9 60.173.26.47
    9 60.173.26.57

    So we can see that there are a lot of unique IP addresses from the 60.173 range, and the 218.10 range that are trying to spam our comments at least 8 times each.

    Now you can try to see where these IP addresses are from using a website like geoIPtool.com

    In this case you'd end up looking at:

    http://www.geoiptool.com/en/?IP=60.173
    http://www.geoiptool.com/en/?IP=218.10

    These ranges are all from China, so if that's not your target audience, there probably shouldn't be people from there commenting on your website.

    Block IP ranges from accessing your website at all

    You can outright deny these IP ranges in .htaccess with this:

    Deny from 60.172
    Deny from 218.10

    Block IP ranges from commenting on your WordPress site

    Or if you wanted to still allow people from these IP ranges to visit your site, but not comment on it, you could use these .htaccess rules:

    ErrorDocument 503 "Commenting disabled"
    RewriteEngine On
    RewriteCond %{REMOTE_ADDR} ^60.173 [OR]
    RewriteCond %{REMOTE_ADDR} ^218.10
    RewriteCond %{REQUEST_URI} ^/wp-comments-post.php$
    RewriteRule .* - [R=503,L]
  8. Limit or disable WordPress revisions

    Although not as intensive as preventing requests in the first place, you can also disable or limit WordPress revisions to improve database performance as well.

    Limit or disable WordPress revisions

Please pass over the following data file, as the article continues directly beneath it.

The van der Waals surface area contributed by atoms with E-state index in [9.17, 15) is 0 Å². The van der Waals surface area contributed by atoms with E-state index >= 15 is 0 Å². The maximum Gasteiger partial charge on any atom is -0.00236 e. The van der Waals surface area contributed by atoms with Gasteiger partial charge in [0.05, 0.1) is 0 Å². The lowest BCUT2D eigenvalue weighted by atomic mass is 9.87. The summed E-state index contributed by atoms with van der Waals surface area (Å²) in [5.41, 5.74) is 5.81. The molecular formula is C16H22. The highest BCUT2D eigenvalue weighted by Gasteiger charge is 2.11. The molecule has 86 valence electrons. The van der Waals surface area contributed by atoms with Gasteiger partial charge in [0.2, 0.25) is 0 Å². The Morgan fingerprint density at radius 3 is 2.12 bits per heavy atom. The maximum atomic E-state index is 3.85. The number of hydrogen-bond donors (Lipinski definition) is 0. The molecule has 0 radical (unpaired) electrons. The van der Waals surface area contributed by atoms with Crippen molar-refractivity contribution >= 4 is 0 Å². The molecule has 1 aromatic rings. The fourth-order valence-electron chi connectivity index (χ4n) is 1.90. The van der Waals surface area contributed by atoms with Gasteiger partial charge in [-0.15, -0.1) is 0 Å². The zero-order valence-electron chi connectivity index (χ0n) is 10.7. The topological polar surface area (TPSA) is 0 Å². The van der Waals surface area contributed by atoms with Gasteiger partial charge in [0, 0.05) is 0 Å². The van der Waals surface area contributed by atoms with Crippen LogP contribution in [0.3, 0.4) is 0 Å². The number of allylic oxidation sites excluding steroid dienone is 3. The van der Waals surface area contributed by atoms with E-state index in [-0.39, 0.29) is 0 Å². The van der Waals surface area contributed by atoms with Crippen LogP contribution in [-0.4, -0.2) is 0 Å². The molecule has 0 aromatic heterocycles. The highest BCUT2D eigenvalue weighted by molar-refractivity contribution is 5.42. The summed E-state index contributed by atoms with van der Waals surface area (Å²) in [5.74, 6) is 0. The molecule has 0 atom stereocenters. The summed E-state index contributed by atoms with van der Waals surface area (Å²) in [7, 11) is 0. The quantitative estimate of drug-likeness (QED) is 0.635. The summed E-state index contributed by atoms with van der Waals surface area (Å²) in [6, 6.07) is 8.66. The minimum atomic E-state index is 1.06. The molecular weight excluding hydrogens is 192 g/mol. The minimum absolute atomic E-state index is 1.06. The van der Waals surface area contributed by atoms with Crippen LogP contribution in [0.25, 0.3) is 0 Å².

Install and use the Better Delete Revision WordPress plugin

  9. Update everything WordPress

    To ensure everything is running optimally be sure to update regularly.

    Update WordPress from admin dashboard

    Update WordPress theme

    Update WordPress plugin

  10. Request further help from support

    If all of this fails to help your WordPress website run faster and use up less resources, then a deeper investigation probably needs to be done on your access logs to see what's really being requested the most which could be causing problems for you.

    Resource usage patterns typically come in waves, so it's important to enable raw access logs in cPanel for your account, so that if you need to contact support for further help, we have a lot of data to work with to recommend you something as a possible culprit of your high usage.

    Once you have at least a full day of logs, feel free to contact techinal support for further help.

You should hopefully now have a better understanding on how you can optimize your WordPress website to reduce the resource usage required from the server in order to handle your account's requests.